Wednesday, July 10, 2013

File Server Management using File Server Resource Manager (FSRM)

Windows Server 2012 has brought many new features to the new platform to enhance the productivity and efficiency of IT in many ways. From new innovations in Hyper-V 3.0, SMB 3.0, Active Directory, Security, Networking and so one. The File Server Role was not overlooked. In Server 2012 we now have the built in capability to manage and restrict what goes onto a File Server and even be notified of when and who tries to put something that has been restricted.

The lab setup is outlined in Figure 1. Just in case you would like to duplicate the lab.

If you have set up a role or feature before in Server 2012 you know how easy it will be to get up and running. The File Server Resource Manager is no different. To install this role on your File Server head over to Add a role and Feature then select File and Storage Services, then File and ISCSI Services selecting the File Server Resource Manager Role as outlined in Figure 2.

Once the installation is successfully the next step is to open FSRM from the Tools menu to enter the console as outlined in Figure 3.

FSRM allows us to block files not only by the extension of the file name but by looking into the file itself and then it determines the content of the file whether it be video, picture, music, etc.. In some environments that I have encountered there were some users that would use the company's file server to save inappropriate files that they have downloaded from the internet or they themselves brought into corporate to share among the staff. Imagine how that turned out. So now with FSRM we can block the content of these files keeping a tab of what is stored on our file servers. When joined in with an email solution (in this lab we are using Exchange 2013) notifications can be sent to IT as well as the user notifying them both that someone tried to place a file that is set as no no on the server. If we only want Word documents, or Excel Spreadsheets stored in a folder we can now administrate that leveraging FSRM.

To establish this expand the File Screening Management option, then select File Groups. We have a default selection available to us that covers the basics of the files you may want to block. In our lab we have created a Torrent file Block group to block torrent files as displayed in Figure 4.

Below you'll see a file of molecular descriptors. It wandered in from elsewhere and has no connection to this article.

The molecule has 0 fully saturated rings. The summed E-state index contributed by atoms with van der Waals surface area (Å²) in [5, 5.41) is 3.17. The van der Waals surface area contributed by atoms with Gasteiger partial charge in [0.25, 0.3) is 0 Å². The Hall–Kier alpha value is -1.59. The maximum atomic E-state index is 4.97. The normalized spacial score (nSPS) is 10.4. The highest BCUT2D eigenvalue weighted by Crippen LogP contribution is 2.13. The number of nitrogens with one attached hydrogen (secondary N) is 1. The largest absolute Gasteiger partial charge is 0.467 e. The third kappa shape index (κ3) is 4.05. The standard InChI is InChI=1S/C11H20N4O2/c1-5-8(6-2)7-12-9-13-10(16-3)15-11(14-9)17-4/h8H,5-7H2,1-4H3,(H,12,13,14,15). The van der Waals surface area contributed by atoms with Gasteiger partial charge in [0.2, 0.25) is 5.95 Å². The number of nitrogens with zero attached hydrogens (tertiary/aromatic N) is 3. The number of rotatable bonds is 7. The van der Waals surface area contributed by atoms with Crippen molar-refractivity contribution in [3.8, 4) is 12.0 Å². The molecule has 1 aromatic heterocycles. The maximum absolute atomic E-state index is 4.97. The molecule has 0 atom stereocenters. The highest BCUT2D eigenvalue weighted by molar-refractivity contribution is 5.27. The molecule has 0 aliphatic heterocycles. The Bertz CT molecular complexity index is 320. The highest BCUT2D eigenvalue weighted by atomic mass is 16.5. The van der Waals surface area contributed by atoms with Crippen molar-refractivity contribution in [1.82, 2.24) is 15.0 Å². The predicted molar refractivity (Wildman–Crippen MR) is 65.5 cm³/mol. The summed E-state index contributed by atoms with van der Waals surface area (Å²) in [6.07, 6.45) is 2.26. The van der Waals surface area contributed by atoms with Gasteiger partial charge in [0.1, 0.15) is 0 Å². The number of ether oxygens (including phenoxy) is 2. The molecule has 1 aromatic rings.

To Create a File Group select Create File Group. Define the name of the group and then the extensions you would like to block as outlined in Figure 5. If there are any exclusions they can be added to allow certain files. An example of this would be to block all movie files but the only exclusion would be MP4. Exclusion override blocks at all times.

Our next step is to create a File Screen Template. We created our Block Torrent File before in the File Group so we will select that from the template list. Next we will name the Template Name for the Screen Template and configure it's screening type. Active scanning will not allow the file to be saved at all and notifications when setup will be sent. Passive screening allows the admins of the organization to monitor and/or build a report of a users actions. Next we will select our Torrent file block in the group we made earlier as outlined in Figure 6 below.

The next step now is to create a File Screen process. Where do we want this configuration to apply, meaning which folder and on which server. In our case it is the FISG Data folder on the File Server we have in lab as shown in Figure 7 below.

We now have a source template in place to block audio, video and torrent files. Figure 8 below shows this.

To configure the email settings for only the admin to receive notifications or both the admin and client right click the source template and then select email message. Enter your admin's email address and select okay as seen below in Figure 9.

Next let's test this new configuration on the client in our network. On our client machine we have a torrent file that is located in the documents folder as seen in Figure 10 below. We will attempt to store this file on the File server where we have FSRM enabled and configured.

Here we tried to add that torrent file and was denied. We also received the email notification making us aware that FSRM is in affect that the admin's on the network are aware shown below in Figures 11-13.

Figure 12

Figure 13

Now we have FSRM totally enforced and in effect on the network.

To download Server 2012 products to try this lab out visit

By Adnan Cartwright